Thursday, October 25, 2012

Angela Davis in Paris

Angela Davis first came to Paris in 1962 during the summer prior to her sophomore year at Brandeis University. She and a friend sublet a chambre de bonne (maid's quarters) on the top floor of a building that she describes as being so close to the Eiffel Tower that "you could see the elevator rising and falling" from the tiny window of the room. On July 5th of that year, she was present at a demonstration held at Place de la Sorbonne in celebration of Algeria’s newly-won independence. She reported that the French police broke up the gathering with high power water hoses, saying that "they were as vicious as the redneck cops in Birmingham who met the Freedom Riders with their dogs and hoses."

Angela Davis during her junior year at Brandeis in the 1960s
Image from

For her junior year abroad in 1963-64, Davis returned to Paris and lived with a family in a building in the 16th arrondissement, very near the Arc de Triomphe. Her program was organized by Hamilton College and housed at Reid Hall, but she took classes at the Sorbonne because of her advanced level of French. In her autobiography, she remarks that she always felt as though she was in church when she was at the Sorbonne. She frequented the Théâtre de la Huchette on rue de la Huchette as part of her theater course - the only one that was organized by Hamilton.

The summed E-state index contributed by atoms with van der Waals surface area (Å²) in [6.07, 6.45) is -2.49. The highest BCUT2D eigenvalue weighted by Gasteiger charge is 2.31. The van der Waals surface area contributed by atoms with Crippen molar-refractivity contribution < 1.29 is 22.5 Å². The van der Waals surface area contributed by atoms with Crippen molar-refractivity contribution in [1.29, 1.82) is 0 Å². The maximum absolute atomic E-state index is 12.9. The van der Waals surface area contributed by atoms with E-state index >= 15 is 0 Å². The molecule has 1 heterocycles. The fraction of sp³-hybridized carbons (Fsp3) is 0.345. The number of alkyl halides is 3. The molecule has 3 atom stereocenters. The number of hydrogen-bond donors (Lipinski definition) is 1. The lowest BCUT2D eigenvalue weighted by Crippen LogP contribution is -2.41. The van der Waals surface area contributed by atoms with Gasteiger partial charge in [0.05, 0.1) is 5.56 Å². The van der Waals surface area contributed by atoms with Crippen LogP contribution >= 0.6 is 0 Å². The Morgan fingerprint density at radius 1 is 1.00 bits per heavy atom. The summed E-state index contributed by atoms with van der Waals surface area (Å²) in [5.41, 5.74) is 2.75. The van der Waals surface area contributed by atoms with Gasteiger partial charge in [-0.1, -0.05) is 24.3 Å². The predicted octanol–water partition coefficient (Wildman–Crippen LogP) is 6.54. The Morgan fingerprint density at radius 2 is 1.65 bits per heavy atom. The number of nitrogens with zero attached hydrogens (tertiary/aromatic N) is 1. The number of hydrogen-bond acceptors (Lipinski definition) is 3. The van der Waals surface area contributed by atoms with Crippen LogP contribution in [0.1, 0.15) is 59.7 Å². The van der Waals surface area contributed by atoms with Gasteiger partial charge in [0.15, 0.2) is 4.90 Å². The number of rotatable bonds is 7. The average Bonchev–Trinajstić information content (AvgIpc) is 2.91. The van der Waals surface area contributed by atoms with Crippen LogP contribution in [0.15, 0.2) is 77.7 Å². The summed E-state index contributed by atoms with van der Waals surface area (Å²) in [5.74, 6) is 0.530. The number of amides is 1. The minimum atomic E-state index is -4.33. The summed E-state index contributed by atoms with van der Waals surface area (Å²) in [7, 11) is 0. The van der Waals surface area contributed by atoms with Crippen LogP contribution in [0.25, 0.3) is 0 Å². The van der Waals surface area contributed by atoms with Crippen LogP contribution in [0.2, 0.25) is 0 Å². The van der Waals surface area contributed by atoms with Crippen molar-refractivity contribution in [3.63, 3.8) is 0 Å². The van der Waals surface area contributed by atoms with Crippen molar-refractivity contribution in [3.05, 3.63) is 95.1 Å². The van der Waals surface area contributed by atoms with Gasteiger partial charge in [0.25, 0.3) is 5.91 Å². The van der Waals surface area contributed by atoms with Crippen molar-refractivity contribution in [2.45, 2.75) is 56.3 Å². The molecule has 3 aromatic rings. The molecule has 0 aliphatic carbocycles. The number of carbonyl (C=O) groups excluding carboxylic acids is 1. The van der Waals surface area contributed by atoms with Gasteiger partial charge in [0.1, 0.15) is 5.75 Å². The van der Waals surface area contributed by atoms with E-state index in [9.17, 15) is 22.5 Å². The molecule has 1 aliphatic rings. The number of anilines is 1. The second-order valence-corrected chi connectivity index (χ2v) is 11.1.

Years later, after her prison ordeal, Davis returned to Paris. On May 16, 1975, Bernard Pivot interviewed her, Gaston Monnerville, and two other writers for his televised literary talk show, Apostrophes. (The French translation of Davis' autobiography had recently been published and Monnerville's biography had just been published as well.)

Angela Davis and Bernard Pivot on Apostrophes
Screenshot from video

Angela Davis on Apostrophes
Screenshot from video

Davis and Monnerville held opposite views on racism, which they discussed on camera before a studio audience. Click here to view the first seven minutes of the broadcast (in French).

Gaston Monnerville on Apostrophes
Screenshot from video

The encounter is described in Alice Kaplan's book Dreaming in French. Kaplan says that as Monnerville "talked about the universal values of the French Republic, Angela Davis looked at him with an absolute interest and curiosity, with respect."


Entrée to Black Paris!™ is a Discover Paris! blog.

If you liked this article, share it with your friends and colleagues by clicking on one or more of the social media buttons below!

No comments: